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EEOC data release

  • 1.  EEOC data release

    Posted 9 days ago

    Dear Organizations, Diversity, Inequality Research Community

    After a hiatus of eight years the U.S. Equal Employment Opportunity Commission is making its incredible data resources available again to the research community. These data will be found in Census Research Data Centers and access procedures are detailed below.

    These are establishment and firm level data on employment race-gender-occupation composition over time as well as discrimination charges filed with the EEOC and state Fair Employment Practice Agencies.  Data are geocoded to the address level and contain company names. At the end of this email you can find some published examples of the use of these data.

    I am happy to answer any questions you have about the data that I can, but direct you to David Bowden at the EEOC for getting access and better answers.

    With excitement,

    Donald Tomaskovic-Devey

    University of Massachusetts, Center for Employment Equity

    datasets

    unit of observation

    population

    year range

    eeo-1 -private sector

    establishments and owning firm

    100+employees, 50 if federal contractors, [earlier years 50 and 25] some smaller organizations present

    annual 1966-2022

    eeo-3 -local unions

    local referral unions

    100+ members

    biannual 1998-2022

    eeo-4 - state & local governments

    functions within agencies

    100+ members, functions within agencies

    biannual 1973-2021

    eeo-5 -school systems

    school systems

    100+ members

    biannual 1992-2022

    discrimination charges

    individual complaints

    complaints to EEOC and State Fair Employment Practice Agencies, , including unstructured narratives for EEOC, but not FEPA charges

    continuous 1990-2022

    EEOC ANNOUNCEMENT

    The EEOC is in the process of joining the Standard Application Process (SAP) portal hosted  at https://www.researchdatagov.org/. Click or tap if you trust this link." rel="noopener">https://www.researchdatagov.org/.  We welcome and encourage researchers to submit applications via email to data.access@eeoc.gov. For projects using only EEOC data (along with any user-supplied data), we will be able to fully review and approve email submissions.

     

    Proposals using data from both the EEOC and other federal agencies (see researchdatagov.org for a list of participating agencies and datasets) will eventually need to be submitted to the SAP portal as well so that each relevant agency can review the application. That said, submitting the proposal via email should slightly expedite the timeline for accessing the data as we will be able to review the EEOC-relevant portions of the application. Copying the application to the online portal should be fairly straightforward.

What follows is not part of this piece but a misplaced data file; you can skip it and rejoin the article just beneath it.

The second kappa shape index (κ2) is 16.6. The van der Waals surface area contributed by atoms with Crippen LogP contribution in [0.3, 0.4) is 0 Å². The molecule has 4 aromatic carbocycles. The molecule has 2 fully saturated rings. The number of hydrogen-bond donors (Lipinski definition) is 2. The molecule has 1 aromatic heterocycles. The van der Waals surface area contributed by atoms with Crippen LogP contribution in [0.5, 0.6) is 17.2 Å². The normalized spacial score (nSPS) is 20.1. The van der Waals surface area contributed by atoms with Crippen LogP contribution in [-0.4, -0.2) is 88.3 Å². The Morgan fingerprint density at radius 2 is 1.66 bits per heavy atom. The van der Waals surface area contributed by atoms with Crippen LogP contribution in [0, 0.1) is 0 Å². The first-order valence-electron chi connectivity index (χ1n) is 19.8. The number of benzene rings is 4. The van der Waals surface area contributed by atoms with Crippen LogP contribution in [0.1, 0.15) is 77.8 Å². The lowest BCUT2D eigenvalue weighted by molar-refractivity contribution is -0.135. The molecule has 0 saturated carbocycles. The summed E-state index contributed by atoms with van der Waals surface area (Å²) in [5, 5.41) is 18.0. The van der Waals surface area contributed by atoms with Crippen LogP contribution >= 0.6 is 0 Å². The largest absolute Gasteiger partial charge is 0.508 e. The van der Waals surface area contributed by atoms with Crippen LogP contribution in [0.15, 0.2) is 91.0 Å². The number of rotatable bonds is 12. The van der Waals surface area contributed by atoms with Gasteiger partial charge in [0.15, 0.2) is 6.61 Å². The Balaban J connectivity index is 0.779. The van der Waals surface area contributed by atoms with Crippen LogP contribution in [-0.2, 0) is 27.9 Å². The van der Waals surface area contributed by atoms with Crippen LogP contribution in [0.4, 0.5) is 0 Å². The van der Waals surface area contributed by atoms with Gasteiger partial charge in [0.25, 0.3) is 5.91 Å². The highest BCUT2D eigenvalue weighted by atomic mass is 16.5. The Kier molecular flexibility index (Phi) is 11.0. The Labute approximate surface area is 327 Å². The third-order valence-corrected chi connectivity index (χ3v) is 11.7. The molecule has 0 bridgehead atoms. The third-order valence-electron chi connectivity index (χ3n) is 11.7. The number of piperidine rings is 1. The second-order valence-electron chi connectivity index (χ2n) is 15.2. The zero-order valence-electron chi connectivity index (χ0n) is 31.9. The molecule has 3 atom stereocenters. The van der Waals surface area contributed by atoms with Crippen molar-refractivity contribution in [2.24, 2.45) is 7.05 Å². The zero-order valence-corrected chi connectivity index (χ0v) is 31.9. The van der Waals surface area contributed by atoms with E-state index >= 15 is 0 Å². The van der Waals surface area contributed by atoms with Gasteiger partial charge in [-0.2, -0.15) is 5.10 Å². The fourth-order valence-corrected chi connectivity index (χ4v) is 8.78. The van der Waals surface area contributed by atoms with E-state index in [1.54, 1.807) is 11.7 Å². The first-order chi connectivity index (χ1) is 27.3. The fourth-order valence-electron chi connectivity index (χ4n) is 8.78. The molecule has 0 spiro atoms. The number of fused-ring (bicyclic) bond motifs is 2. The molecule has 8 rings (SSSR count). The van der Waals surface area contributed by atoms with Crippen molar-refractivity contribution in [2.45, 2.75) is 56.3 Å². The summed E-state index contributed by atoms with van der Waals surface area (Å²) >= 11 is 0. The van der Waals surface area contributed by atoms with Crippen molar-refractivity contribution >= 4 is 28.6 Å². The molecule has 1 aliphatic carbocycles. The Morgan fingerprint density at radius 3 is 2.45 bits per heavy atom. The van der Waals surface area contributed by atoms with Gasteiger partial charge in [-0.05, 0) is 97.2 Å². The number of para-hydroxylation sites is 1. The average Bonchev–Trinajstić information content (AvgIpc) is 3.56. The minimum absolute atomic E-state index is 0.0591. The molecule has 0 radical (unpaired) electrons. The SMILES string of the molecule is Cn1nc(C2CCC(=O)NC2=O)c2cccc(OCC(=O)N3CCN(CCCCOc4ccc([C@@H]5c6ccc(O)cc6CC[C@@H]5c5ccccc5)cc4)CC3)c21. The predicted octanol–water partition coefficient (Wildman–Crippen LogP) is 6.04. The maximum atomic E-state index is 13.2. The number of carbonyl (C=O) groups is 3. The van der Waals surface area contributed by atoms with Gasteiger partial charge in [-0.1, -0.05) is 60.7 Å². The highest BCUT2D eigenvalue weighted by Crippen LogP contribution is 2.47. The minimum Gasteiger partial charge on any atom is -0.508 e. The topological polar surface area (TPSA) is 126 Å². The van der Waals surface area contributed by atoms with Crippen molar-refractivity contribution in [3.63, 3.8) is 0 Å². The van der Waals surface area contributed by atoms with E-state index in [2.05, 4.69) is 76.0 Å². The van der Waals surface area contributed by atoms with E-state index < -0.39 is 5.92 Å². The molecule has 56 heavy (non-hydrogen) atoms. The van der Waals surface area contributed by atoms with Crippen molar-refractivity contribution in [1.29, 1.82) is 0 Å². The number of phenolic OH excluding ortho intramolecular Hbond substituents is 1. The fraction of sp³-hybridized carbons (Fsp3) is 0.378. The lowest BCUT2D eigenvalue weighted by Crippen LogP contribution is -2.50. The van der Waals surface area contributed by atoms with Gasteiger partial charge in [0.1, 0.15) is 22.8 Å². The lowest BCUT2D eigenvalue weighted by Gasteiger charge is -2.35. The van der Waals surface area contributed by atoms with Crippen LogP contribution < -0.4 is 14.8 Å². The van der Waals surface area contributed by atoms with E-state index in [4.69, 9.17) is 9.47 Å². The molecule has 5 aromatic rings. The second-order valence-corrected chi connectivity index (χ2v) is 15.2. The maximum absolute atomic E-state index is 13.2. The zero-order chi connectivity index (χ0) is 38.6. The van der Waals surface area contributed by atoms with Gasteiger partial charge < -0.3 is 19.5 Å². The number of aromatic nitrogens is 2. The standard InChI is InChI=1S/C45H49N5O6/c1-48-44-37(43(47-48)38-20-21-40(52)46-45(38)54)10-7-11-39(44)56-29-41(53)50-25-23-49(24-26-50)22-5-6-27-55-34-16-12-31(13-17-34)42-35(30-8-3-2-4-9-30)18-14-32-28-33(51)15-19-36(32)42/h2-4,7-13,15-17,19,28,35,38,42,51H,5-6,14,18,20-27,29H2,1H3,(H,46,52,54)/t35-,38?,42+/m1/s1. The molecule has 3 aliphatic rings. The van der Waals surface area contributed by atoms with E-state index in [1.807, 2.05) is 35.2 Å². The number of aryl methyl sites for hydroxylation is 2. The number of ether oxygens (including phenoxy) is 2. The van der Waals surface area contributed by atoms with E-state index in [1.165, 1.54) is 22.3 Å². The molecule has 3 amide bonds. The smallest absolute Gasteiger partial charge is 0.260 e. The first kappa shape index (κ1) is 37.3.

Once an application has been approved, the researcher will be contacted by Census Bureau staff to complete the https://www.census.gov/topics/research/guidance/restricted-use-microdata/standard-application-process.html. Click or tap if you trust this link." rel="noopener">other steps for obtaining access to FSRDC facilities, including gaining Special Sworn Status. This process may be expedited for researchers who already have Special Sworn Status from a previous project.

     

    Please do not hesitate to contact us with any questions, as well as any requests to be removed from this mailing list. We also encourage you to forward this information to other researchers.

     

    Best,

    David

     

    David Bowden, PhD

    Statistician, Data Policy and Access Team

    Office of Enterprise Data and Analytics

    U.S. Equal Employment Opportunity Commission

    (202) 921-2775 | david.bowden@eeoc.gov

    SOME EXEMPLAR PUBLICATIONS

    Ferguson, John-Paul, and Rembrand Koning. 2018. "Firm Turnover and the Return of Racial Establishment Segregation." American Sociological Review 83(3): 445-474.

    Hirsh, E. (2009). The Strength of Weak Enforcement: The Impact of Discrimination Charges, Legal Environments, and Organizational Conditions on Workplace Segregation. American Sociological Review, 74:245–271.

    Huffman, Matt L., Philip N. Cohen, and Jessica Pearlman. 2010. "Engendering Change: Organizational Dynamics and Workplace Gender Desegregation, 1975–2005." Administrative Science Quarterly 55(2): 255-277.

    Kalev, Alexandra, Frank Dobbin, and Erin Kelly. 2006. "Best Practices or Best Guesses? Assessing the Efficacy of Corporate Affirmative Action and Diversity Policies." American Sociological Review 71(4): 589-617.

    Kerr, Brinck, Will Miller and Margaret Reid. 2000. "The Changing Face of Urban Bureaucracy: Is There Inter-Ethnic Competition in Municipal Government Jobs?" Urban Affairs Review, 35(6): 770-793.

    Stainback, Kevin, Sibyl Kleiner, and Sheryl Skaggs. 2016. "Women in power: Undoing or redoing the gendered organization?." Gender & Society 30, 1: 109-135.

    Tomaskovic-Devey, Donald and Carly McCann, C. 2021. Employment discrimination charge rates: Variation and sources. Socius7, 23780231211064389.

    Zhang, Letian. 2021. "Shaking Things Up: Disruptive Events and Inequality." American Journal of Sociology 127(2): 376-440.



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    Letian Zhang
    Harvard Business School
    Boston MA
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